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Archive.org contains a scan of an 84-page pamphlet, called "Our Red Army Ally" that purports to be a document published by the United States War Department in 1945, for the purposes of training American Soldiers how to deal with their USSR counterparts.

DA PAM 21-30 Our Red Army Ally 1945-04-23.

Scan of opening pages

The descriptions are so against stuff prevalent in mainstream Western press, movies and games today, that reading all this in English was quite a surreal experience for me.

Is the description of this document accurate? Is it an authentic pamphlet issued to US soldiers?

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    Interesting reading from the same era are A Pocket Guide to France and 112 Gripes About the French. The U.S. cultivated an identity as being separate from (and in various ways superior to) Europe, as well as a strongly isolationist ethic through most of its history till Pearl Harbor, so some education (propaganda) was needed to make Americans, in and out of uniform, more sympathetic to their own allies. – choster Feb 9 at 0:09
  • Related question: skeptics.stackexchange.com/questions/36087/… – Andrew Grimm Feb 9 at 0:34
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    Note: I made a rather substantial edit to focus this question. – Oddthinking Feb 9 at 0:48
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    @Oddthinking, I've noticed. You've completely nuked that "out of mainstream" content so now it is much harder to see at a glance why it is very surprising compared to stuff that's going on news today without actually reading through all of it. Now can you please revert it back? – Oleg V. Volkov Feb 9 at 2:27
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    @OlegV.Volkov: I still think the new version is an improvement, despite your protests. (1) The old version got a close vote and a flag suggesting it was moved to History.SE. (2) Quoting more from the original, rather than your personal reading would be helpful. (3) I left your summary in which sufficiently explained why you were skeptical. (4) Ultimately, it appears to be based on your personal incredulity that propaganda about the USSR has changed so much, which is most easily understood because the USSR has changed from a US ally to an enemy to a group of frenemies over the years. – Oddthinking Feb 9 at 7:27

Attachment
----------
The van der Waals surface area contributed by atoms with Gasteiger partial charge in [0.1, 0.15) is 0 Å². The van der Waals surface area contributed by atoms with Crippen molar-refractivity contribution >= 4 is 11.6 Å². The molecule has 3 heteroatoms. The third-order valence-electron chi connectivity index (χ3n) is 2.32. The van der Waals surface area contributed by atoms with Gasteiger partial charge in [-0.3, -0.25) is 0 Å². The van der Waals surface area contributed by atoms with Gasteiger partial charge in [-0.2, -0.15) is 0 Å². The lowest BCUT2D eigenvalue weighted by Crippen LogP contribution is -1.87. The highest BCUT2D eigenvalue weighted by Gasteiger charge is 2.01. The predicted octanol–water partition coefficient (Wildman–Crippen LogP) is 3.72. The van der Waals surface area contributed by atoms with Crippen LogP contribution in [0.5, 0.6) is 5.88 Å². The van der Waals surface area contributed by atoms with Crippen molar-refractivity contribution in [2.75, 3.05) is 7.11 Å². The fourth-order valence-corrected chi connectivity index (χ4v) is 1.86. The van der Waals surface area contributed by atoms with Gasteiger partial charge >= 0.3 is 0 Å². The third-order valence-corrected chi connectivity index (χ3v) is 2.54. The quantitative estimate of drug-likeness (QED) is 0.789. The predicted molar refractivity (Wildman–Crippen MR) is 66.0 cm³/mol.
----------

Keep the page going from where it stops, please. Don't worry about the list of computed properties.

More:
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The pamphlet in question appears to be real. The US war department published a number of propaganda pamphlets during the war. Here is a listing for a similar one on Amazon, and a scan of a different type of instructional pamphlet.

You can find this specific pamphlet from amazon third party sellers and on ebay. You can also find it in library catalogues. By all appearances this is a real document published by the US government during WWII. During WWII the United States and USSR had a common enemy, and this pamphlet was designed to help soldiers for the two sides get along should they meet.

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    I think it is fruitful to explain that the pamphlet was published in World War II, when the US and the USSR were allies, not during the Cold War, when they were enemies. This is probably the cause of the OP's perception of dissonance. – Oddthinking Feb 9 at 0:48
  • @oddthinking I agree but I did not have the time to write a skeptics quality answer including that info at the time. – BobTheAverage Feb 9 at 2:13
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    @oddthinking After a few minutes of fruitless googling, I am giving up on writing a comprehensive well sourced answer. The alliance between the soviets and the United States is a tricky one, and began to fall apart before the war even ended. – BobTheAverage Feb 9 at 2:33
  • @Oddthinking my perception of dissonance comes on how it is diametrically opposite of "facts" promoted today and was detailed in 1) short description of said myth and 2) bullet list of parts of pamphlet that break that myth apart. You've removed both, making HARDER to understand why someone would doubt authenticity of such pamphlet. – Oleg V. Volkov Feb 9 at 2:45
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    Despite the reservations of US and UK leadership - the Russians were fighting the common enemy at the time, and as the Germans were collapsing under the combined onslaught, this pamphlet (and almost certainly others issued to the British, French, Russian, and other allied troops) would have been issued to prevent unfortunate misunderstandings when the Eastern and Western forces inevitably met: which they did on the 25th April (2 days after this pamphlet was apparently distributed). – HorusKol Feb 11 at 0:11

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